Clinical features Clinically, the condition is characterized by multiple, well-demarcated, erythematous, depapillated patches, typically surrounded by a slightly elevated whitish border, and usually restricted to the dorsumof the tongue. Characteristically, the lesions persist for a short time in one area, then disappear completely and reappear in another area. The condition is usually asymptomatic, and often coexists with fissured tongue. The diagnosis is made clinically.

Differential diagnosis Candidiasis, lichen planus, psoriasis, Reiter syndrome,
syphilitic mucous patches.
Treatment Reassurance of the patient.
Geographic tongue

Geographic tongue-Localized lesion

Geographic tongue with prominent whitish border
Hairy Tongue
Definition Hairy tongue is a relatively common disorder that is due to marked accumulation of keratin on the filiform papillae of the tongue, resulting in a hairlike pattern.

Etiology Unknown. Predisposing factors are poor oral hygiene, oxidizing mouthwashes, antibiotics, excessive smoking, radiation therapy, emotional stress, and bacterial and Candida species infections.

Clinical features Clinically, it is characterized by an asymptomatic elongation of the filiformpapillae of the dorsum of the tongue, sometimes extending over several millimeters. The color may range from whitish to brown or black. The diagnosis is made clinically.

Treatment Elimination of predisposing factors, brushing of the tongue,local use of keratolytic agents (trichloroacetic acid, podophyllin).
Hairy tongue

Hairy tongue

Hairy tongue
Furred Tongue

Definition Furred tongue is a relatively uncommon disorder, usually appearing during febrile illnesses.

Etiology The cause is not clear. Predisposing factors are febrile painful oral lesions, poor oral hygiene, dehydration, and soft diet.

Clinical features Clinically, it appears as a white or whitish-yellow thick coating on the dorsal surface of the tongue . The lesion is due to lengthening of the filiformpapillae, by up to 34 mm, and accumulation of debris and bacteria. Characteristically, furred tongue appears and disappears within a short period. The diagnosis is made clinically.

Differential diagnosis Hairy tongue, hairy leukoplakia, candidiasis.
Treatment Therapy of the underlying illnesses and improvement of oral hygiene.
Furred tongue
Materia Alba of the Gingiva

Definition and etiology Materia alba results fromthe accumulation of food debris, dead epithelial cells, and bacteria. It is common at the dentogingival margin. Rarely, materia alba may be seen along the vestibular surface of the attached gingiva in patients with poor oral hygiene.

Clinical features It presents as a soft, whitish plaque that is easily detached after slight pressure.

Differential diagnosis Candidiasis, chemical burn, leukoplakia.

Treatment Good oral hygiene
White plaques on the attached gingiva and the alveolar mucosa, caused by
materia alba accumulation
Fordyces Granules

Definition Fordyce’s granules are ectopic sebaceous glands of the oral mucosa.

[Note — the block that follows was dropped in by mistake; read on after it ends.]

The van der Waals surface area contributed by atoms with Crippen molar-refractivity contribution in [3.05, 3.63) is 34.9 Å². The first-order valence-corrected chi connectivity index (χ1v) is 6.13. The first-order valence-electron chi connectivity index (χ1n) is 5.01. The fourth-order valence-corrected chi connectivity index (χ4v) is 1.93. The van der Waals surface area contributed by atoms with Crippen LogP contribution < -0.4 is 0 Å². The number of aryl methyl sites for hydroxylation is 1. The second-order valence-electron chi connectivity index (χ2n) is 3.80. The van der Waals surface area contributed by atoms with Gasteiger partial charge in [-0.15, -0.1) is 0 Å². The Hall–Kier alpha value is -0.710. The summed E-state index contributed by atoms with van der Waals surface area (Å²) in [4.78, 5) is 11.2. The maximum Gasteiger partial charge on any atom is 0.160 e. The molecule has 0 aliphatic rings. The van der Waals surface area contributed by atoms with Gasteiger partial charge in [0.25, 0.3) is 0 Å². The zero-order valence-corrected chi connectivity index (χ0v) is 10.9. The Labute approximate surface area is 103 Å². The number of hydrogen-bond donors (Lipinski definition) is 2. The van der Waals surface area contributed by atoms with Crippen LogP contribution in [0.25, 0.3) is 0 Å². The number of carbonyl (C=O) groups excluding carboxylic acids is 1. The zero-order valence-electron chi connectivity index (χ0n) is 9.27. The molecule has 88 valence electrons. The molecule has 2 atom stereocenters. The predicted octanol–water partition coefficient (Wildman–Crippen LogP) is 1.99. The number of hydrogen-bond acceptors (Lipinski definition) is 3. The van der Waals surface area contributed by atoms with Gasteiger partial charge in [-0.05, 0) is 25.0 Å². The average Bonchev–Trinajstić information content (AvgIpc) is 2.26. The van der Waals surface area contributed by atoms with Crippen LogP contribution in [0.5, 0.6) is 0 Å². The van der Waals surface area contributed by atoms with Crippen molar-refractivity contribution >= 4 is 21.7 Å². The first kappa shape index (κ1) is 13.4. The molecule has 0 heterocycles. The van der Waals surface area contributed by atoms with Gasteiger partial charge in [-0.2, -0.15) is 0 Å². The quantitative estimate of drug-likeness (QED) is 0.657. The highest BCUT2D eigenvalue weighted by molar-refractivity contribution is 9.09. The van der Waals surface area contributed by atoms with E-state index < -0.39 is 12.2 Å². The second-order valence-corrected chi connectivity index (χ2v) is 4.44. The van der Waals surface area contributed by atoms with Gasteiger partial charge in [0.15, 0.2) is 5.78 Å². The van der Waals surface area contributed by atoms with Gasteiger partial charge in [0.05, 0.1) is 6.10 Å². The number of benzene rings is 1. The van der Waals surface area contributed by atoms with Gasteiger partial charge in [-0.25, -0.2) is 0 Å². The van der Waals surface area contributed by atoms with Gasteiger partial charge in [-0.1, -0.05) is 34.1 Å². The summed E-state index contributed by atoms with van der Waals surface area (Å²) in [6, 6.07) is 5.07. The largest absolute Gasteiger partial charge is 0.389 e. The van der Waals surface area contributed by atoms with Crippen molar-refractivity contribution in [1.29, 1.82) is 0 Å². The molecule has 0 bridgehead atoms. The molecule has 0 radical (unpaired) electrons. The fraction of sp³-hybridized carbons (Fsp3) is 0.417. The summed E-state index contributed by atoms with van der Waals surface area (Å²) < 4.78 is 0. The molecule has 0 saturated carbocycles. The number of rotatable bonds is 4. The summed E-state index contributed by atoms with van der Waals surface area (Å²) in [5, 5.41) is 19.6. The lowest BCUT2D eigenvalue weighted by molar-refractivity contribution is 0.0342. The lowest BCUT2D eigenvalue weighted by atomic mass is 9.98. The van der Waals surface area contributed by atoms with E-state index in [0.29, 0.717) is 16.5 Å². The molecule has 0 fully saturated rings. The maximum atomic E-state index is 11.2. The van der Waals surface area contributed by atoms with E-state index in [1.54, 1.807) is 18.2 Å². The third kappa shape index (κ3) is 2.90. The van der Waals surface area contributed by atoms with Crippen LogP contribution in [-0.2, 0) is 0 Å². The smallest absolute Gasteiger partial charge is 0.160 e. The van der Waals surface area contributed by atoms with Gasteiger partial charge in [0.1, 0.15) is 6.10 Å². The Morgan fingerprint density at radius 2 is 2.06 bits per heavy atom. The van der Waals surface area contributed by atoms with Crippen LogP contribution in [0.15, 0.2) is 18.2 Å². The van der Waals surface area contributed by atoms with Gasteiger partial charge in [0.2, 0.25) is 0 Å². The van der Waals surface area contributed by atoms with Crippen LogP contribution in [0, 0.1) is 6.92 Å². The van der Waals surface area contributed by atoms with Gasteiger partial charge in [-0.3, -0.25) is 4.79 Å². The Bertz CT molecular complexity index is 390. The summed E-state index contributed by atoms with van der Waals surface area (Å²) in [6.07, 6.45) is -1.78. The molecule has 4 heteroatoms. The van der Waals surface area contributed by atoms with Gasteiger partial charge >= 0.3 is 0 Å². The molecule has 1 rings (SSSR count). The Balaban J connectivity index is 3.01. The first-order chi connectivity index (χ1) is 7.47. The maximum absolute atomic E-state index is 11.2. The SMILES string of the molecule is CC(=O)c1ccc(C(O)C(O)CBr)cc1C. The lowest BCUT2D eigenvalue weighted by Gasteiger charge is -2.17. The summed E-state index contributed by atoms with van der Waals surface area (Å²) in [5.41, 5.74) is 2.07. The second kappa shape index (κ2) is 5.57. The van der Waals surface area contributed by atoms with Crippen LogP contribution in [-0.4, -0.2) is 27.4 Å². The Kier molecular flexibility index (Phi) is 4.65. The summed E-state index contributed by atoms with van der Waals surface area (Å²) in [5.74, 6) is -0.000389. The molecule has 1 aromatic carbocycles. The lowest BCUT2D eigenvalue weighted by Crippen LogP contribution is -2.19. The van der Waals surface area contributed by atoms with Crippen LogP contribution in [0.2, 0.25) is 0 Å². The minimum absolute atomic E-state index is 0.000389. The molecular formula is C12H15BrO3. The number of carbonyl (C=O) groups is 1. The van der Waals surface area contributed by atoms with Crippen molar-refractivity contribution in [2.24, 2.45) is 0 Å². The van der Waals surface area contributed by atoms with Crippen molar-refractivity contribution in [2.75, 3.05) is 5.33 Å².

Etiology It is a normal anatomical variation.

Clinical features Clinically, the granules present as multiple, asymptomatic, slightly raised whitish-yellow spots. The vermilion border of the upper lip, the commissures, and the buccal mucosa are the sites of predilection. They occur in about 80% of adults of both sexes. The diagnosis is based on the clinical features alone.

Differential diagnosis Lichen planus, leukoplakia, candidiasis.

Treatment No treatment is required.
Fordyce’s granules
Leukoedema

Definition Leukoedema is a normal anatomical variation.

Etiology It is due to increased thickness of the epitheliumand intracellular edema of the prickle-cell layer.

Clinical features Clinically, it is characterized by a grayish-white, opalescent pattern of the mucosa and a slightly wrinkled surface, which characteristically disappears when the mucosa is everted and stretched. It usually occurs bilaterally on the buccal mucosa, and rarely on the tongue and lips.

Differential diagnosis Leukoplakia, hairy leukoplakia, lichen planus.

Treatment No treatment is required.
Leukoedema of the buccal mucosa.
White Sponge Nevus

Definition White sponge nevus, or Cannon disease, is a relatively rare genodermatosis.
Etiology Genetic. It is inherited as an autosomal dominant trait.

Clinical features It presents as symmetrical white lesions with multiple furrows and a spongy texture. The lesions may appear at birth, or more commonly in early childhood. The buccal mucosa and the ventral surface of the tongue are the sites of predilection, although lesions may develop anywhere in the mouth, or even in the vaginal and rectal mucosa.

Laboratory tests Histopathological examination.

Differential diagnosis Leukoedema, leukoplakia, lichen planus, chronic biting, dyskeratosis congenita, pachyonychia congenita.

Treatment No treatment is required.
White sponge nevus

Dyskeratosis Congenita

Definition Dyskeratosis congenita, or ZinsserEngmanCole syndrome, is an uncommon disorder.

Etiology Genetic. It is probably inherited as a recessive autosomal and X-linked trait.